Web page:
The secret to sourcing yield without duration risk
At the risk of stating the obvious, 2020 was a year marked by the challenges of COVID-19. In the first part of the year, we saw large drawdowns in risk market, as well as the uncertainty created by both the health and economic impacts of COVID-19. The last part of the year saw the exuberance from the vaccine, the impact of fiscal and monetary policy, and a better result than feared for corporate earnings, which led to a very strong risk rally.
A positive macro outlook
As we look into 2021, a few things are at the top of our mind which will drive performance. You'll likely have uneven performance in global economies given new restrictions put in place, as well as a slow vaccine rollout. Likewise, you'll have differing levels of fiscal support, which will cause a deceleration of growth in certain markets. That being said, financial conditions remain quite easy, which will cushion some of this blow. You'll likely start seeing some signs of inflation, most notably in the US, which may cause real yields to rise a little bit, but at the same time, we don't expect any central bank action as a result. What this will likely do is cause a demand for yield based products, which high yield is a beneficiary of, given the positive outlook of credit fundamentals as well as the negative correlation that high yield has to inflation and rates.
Overall, our bias is for stronger growth into the first half of 2021. The fiscal support will continue, and central banks will be on watch in case there are additional tail risks within the market.
High Yield to shine
When we look to 2021 and even 2022, we're seeing that there will likely be a sharper level of growth given the large drawdowns as a result of COVID-19. What this will do is cause corporate earnings to really expand this year and next, which is why you've seen this improvement in sentiment in the last six months.
This is the sort of economic environment that benefits high yield credit, as the high yield market entered this downturn in pretty good shape.
For one, the level of new issue volume was a record last year, but most of that was done for refinancing in general corporate purposes. Companies have de-risked their balance sheets by reducing their interest costs and pushing out maturities, as well as building a cash cushion in case of an unanticipated drop in earnings if there is a further downturn. This is in contrast to 2007, where almost a third of the market was used for M&A and leveraged buyout purposes, means much more aggressive levels of financing.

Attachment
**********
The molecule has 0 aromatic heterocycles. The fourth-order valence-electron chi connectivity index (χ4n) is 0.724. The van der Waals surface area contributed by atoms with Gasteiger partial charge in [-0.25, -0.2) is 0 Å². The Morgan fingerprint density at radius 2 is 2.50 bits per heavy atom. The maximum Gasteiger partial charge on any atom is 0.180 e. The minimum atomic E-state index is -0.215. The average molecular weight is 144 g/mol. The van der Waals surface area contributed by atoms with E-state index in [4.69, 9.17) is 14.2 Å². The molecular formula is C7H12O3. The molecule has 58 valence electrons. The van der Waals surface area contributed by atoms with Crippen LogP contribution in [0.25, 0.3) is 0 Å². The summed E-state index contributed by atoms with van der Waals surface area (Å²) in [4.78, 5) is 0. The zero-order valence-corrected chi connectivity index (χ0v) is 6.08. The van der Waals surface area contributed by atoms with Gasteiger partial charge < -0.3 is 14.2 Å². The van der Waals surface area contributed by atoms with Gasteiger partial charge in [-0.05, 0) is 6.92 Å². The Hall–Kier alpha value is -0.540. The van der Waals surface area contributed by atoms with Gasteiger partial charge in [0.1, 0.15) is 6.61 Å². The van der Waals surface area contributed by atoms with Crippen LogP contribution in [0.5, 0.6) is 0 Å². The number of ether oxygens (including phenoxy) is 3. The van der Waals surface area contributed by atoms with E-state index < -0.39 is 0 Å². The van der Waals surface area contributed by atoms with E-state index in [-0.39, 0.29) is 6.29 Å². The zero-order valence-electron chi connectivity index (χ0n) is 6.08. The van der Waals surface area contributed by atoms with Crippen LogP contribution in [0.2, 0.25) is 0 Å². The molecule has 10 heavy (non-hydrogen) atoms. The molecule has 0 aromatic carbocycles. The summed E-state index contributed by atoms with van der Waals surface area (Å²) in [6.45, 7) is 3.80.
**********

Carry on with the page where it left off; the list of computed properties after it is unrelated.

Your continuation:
Secondly, net credit leverage metrics as illustrated in the chart below only remains slightly above the period in 2019 as a result of the improved economic environment. We expect this to get better.
When we slice and dice the overall market, we see that over half the market is really a winner as a result of the downturn. So whether it be the companies that are involved in health care, cable TV, beverage and tobacco, food and drug retailers, telecommunications - these are all winners from COVID-19. And that’s where we've been finding good opportunities and returns.
What we've tried doing in the below chart is a bottom-up analysis on where we think defaults are going to end up.
What we see here is a sharp decline in the level of defaults in the market for 2021. In 2020 there were names that were very exposed to the downturn and COVID-19, and the ones that were not able to raise capital fast enough obviously defaulted. Now, as capital markets open back up, those firms that didn't default were able to improve their balance sheets by selling equity and debt. So even though we're under a new level of lockdown that may extend out for several more months, we don't anticipate that will cause any additional defaults. And so defaults within the market will likely be at, or below, long-term historic average ranges. When you look at this chart, looking back almost 20 years in periods of declining default rates, generally credit spreads improve from there leading to strong total returns for the asset class.
Finding yield without duration risk
Now that the US election is behind us, we can look to see what sectors will be impacted as a result of Biden’s victory. Given that COVID-19 is still raging within the US, we'll likely see a fiscal stimulus that will be expansionary for economic growth in the US.
When we think of our overall themes within fixed income for 2021 and talk to our various clients globally, one of the themes that are emerging is ‘Where can investors get yield without taking a lot of duration risk?’
What we have here are the major asset classes within fixed income. As you can see, high yield is one of those asset classes that have a very high level of yield, even in today's environment with low levels of interest rate duration. Because of this desire for investors to focus on yield without duration, we think that high yield is a major beneficiary of that.
When we look overall at the market for 2021, we're very constructive. We think that:
- Economic growth should be fairly strong, especially in the first half of the year. If there are any unexpected hiccups in the market, we think central banks will be there to help.
- Economic growth will lead to improving corporate fundamentals, which should improve credit profiles and lead to declining credit spreads. Overall this should lead to a good high total return for the market.
- Impacts of things like the US election are well behind us at this point which again, should lead to more stability within markets.
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